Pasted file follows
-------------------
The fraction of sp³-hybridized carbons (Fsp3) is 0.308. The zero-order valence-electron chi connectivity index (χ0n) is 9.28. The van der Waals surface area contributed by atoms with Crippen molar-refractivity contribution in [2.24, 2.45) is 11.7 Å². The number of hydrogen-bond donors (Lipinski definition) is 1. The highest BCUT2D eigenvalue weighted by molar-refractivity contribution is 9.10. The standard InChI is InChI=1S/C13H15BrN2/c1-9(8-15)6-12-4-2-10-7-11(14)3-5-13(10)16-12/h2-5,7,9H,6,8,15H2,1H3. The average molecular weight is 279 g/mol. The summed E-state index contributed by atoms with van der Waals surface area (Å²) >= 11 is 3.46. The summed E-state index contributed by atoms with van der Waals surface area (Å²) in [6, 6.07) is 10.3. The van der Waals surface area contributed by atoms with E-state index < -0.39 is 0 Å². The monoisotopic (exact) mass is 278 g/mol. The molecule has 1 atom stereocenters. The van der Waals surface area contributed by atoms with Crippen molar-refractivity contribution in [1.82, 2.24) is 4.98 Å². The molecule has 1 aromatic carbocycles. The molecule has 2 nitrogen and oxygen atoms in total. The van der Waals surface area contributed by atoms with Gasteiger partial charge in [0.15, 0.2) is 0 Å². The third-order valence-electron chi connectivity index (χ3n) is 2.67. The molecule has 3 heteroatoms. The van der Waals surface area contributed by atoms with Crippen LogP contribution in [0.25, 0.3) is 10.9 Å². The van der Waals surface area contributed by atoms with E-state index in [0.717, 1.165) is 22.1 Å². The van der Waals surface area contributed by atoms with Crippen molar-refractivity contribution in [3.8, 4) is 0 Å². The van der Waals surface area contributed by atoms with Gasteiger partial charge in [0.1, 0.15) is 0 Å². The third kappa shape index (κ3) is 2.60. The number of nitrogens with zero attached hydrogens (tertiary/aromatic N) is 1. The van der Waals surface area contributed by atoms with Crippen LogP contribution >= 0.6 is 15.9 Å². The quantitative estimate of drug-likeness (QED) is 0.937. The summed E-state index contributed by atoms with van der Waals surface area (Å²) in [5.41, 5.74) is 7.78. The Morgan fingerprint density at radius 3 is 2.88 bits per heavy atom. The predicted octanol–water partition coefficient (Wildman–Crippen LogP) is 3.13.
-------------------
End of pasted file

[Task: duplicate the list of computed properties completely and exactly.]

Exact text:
The fraction of sp³-hybridized carbons (Fsp3) is 0.308. The zero-order valence-electron chi connectivity index (χ0n) is 9.28. The van der Waals surface area contributed by atoms with Crippen molar-refractivity contribution in [2.24, 2.45) is 11.7 Å². The number of hydrogen-bond donors (Lipinski definition) is 1. The highest BCUT2D eigenvalue weighted by molar-refractivity contribution is 9.10. The standard InChI is InChI=1S/C13H15BrN2/c1-9(8-15)6-12-4-2-10-7-11(14)3-5-13(10)16-12/h2-5,7,9H,6,8,15H2,1H3. The average molecular weight is 279 g/mol. The summed E-state index contributed by atoms with van der Waals surface area (Å²) >= 11 is 3.46. The summed E-state index contributed by atoms with van der Waals surface area (Å²) in [6, 6.07) is 10.3. The van der Waals surface area contributed by atoms with E-state index < -0.39 is 0 Å². The monoisotopic (exact) mass is 278 g/mol. The molecule has 1 atom stereocenters. The van der Waals surface area contributed by atoms with Crippen molar-refractivity contribution in [1.82, 2.24) is 4.98 Å². The molecule has 1 aromatic carbocycles. The molecule has 2 nitrogen and oxygen atoms in total. The van der Waals surface area contributed by atoms with Gasteiger partial charge in [0.15, 0.2) is 0 Å². The third-order valence-electron chi connectivity index (χ3n) is 2.67. The molecule has 3 heteroatoms. The van der Waals surface area contributed by atoms with Crippen LogP contribution in [0.25, 0.3) is 10.9 Å². The van der Waals surface area contributed by atoms with E-state index in [0.717, 1.165) is 22.1 Å². The van der Waals surface area contributed by atoms with Crippen molar-refractivity contribution in [3.8, 4) is 0 Å². The van der Waals surface area contributed by atoms with Gasteiger partial charge in [0.1, 0.15) is 0 Å². The third kappa shape index (κ3) is 2.60. The number of nitrogens with zero attached hydrogens (tertiary/aromatic N) is 1. The van der Waals surface area contributed by atoms with Crippen LogP contribution >= 0.6 is 15.9 Å². The quantitative estimate of drug-likeness (QED) is 0.937. The summed E-state index contributed by atoms with van der Waals surface area (Å²) in [5.41, 5.74) is 7.78. The Morgan fingerprint density at radius 3 is 2.88 bits per heavy atom. The predicted octanol–water partition coefficient (Wildman–Crippen LogP) is 3.13.